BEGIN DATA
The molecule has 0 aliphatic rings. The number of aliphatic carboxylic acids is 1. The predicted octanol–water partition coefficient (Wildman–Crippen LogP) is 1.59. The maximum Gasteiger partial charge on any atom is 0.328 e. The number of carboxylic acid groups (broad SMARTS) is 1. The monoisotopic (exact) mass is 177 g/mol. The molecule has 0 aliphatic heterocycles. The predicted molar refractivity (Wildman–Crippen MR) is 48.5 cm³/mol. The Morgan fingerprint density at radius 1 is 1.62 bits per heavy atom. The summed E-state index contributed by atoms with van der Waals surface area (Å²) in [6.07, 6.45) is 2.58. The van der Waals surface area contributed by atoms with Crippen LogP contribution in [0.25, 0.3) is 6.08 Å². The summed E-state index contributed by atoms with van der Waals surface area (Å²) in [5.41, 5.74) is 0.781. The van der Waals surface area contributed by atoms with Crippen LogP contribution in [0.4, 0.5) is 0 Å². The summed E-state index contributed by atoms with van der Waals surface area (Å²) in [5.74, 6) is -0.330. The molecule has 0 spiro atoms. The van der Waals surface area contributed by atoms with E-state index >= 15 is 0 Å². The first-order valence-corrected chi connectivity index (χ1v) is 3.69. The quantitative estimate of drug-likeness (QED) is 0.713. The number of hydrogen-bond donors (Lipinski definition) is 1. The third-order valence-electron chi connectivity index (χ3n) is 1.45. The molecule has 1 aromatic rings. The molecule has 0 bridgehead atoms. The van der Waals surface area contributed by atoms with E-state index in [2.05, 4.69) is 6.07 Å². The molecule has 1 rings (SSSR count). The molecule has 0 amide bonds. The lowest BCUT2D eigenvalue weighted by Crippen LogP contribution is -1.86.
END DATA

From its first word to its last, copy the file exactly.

The molecule has 0 aliphatic rings. The number of aliphatic carboxylic acids is 1. The predicted octanol–water partition coefficient (Wildman–Crippen LogP) is 1.59. The maximum Gasteiger partial charge on any atom is 0.328 e. The number of carboxylic acid groups (broad SMARTS) is 1. The monoisotopic (exact) mass is 177 g/mol. The molecule has 0 aliphatic heterocycles. The predicted molar refractivity (Wildman–Crippen MR) is 48.5 cm³/mol. The Morgan fingerprint density at radius 1 is 1.62 bits per heavy atom. The summed E-state index contributed by atoms with van der Waals surface area (Å²) in [6.07, 6.45) is 2.58. The van der Waals surface area contributed by atoms with Crippen LogP contribution in [0.25, 0.3) is 6.08 Å². The summed E-state index contributed by atoms with van der Waals surface area (Å²) in [5.41, 5.74) is 0.781. The van der Waals surface area contributed by atoms with Crippen LogP contribution in [0.4, 0.5) is 0 Å². The summed E-state index contributed by atoms with van der Waals surface area (Å²) in [5.74, 6) is -0.330. The molecule has 0 spiro atoms. The van der Waals surface area contributed by atoms with E-state index >= 15 is 0 Å². The first-order valence-corrected chi connectivity index (χ1v) is 3.69. The quantitative estimate of drug-likeness (QED) is 0.713. The number of hydrogen-bond donors (Lipinski definition) is 1. The third-order valence-electron chi connectivity index (χ3n) is 1.45. The molecule has 1 aromatic rings. The molecule has 0 bridgehead atoms. The van der Waals surface area contributed by atoms with E-state index in [2.05, 4.69) is 6.07 Å². The molecule has 1 rings (SSSR count). The molecule has 0 amide bonds. The lowest BCUT2D eigenvalue weighted by Crippen LogP contribution is -1.86.